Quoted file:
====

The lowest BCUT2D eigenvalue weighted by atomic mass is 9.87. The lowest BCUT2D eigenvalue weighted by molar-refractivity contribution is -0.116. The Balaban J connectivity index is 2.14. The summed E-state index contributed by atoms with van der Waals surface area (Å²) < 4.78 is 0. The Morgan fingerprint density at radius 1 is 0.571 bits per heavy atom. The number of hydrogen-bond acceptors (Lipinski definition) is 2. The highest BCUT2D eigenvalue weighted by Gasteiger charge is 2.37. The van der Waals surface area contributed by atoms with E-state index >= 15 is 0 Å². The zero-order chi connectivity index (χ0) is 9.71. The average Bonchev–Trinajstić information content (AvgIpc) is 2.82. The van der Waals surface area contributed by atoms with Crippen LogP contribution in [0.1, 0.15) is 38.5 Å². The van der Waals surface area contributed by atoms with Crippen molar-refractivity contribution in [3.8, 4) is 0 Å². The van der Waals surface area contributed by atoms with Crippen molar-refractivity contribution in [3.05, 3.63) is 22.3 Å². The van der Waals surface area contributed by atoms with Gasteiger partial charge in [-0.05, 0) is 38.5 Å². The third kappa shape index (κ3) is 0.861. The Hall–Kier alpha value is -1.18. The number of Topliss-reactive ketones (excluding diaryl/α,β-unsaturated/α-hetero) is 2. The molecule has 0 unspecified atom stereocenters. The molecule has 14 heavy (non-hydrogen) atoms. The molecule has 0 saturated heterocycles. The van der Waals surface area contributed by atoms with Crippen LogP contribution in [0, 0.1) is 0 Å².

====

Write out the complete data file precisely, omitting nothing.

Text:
The lowest BCUT2D eigenvalue weighted by atomic mass is 9.87. The lowest BCUT2D eigenvalue weighted by molar-refractivity contribution is -0.116. The Balaban J connectivity index is 2.14. The summed E-state index contributed by atoms with van der Waals surface area (Å²) < 4.78 is 0. The Morgan fingerprint density at radius 1 is 0.571 bits per heavy atom. The number of hydrogen-bond acceptors (Lipinski definition) is 2. The highest BCUT2D eigenvalue weighted by Gasteiger charge is 2.37. The van der Waals surface area contributed by atoms with E-state index >= 15 is 0 Å². The zero-order chi connectivity index (χ0) is 9.71. The average Bonchev–Trinajstić information content (AvgIpc) is 2.82. The van der Waals surface area contributed by atoms with Crippen LogP contribution in [0.1, 0.15) is 38.5 Å². The van der Waals surface area contributed by atoms with Crippen molar-refractivity contribution in [3.8, 4) is 0 Å². The van der Waals surface area contributed by atoms with Crippen molar-refractivity contribution in [3.05, 3.63) is 22.3 Å². The van der Waals surface area contributed by atoms with Gasteiger partial charge in [-0.05, 0) is 38.5 Å². The third kappa shape index (κ3) is 0.861. The Hall–Kier alpha value is -1.18. The number of Topliss-reactive ketones (excluding diaryl/α,β-unsaturated/α-hetero) is 2. The molecule has 0 unspecified atom stereocenters. The molecule has 14 heavy (non-hydrogen) atoms. The molecule has 0 saturated heterocycles. The van der Waals surface area contributed by atoms with Crippen LogP contribution in [0, 0.1) is 0 Å².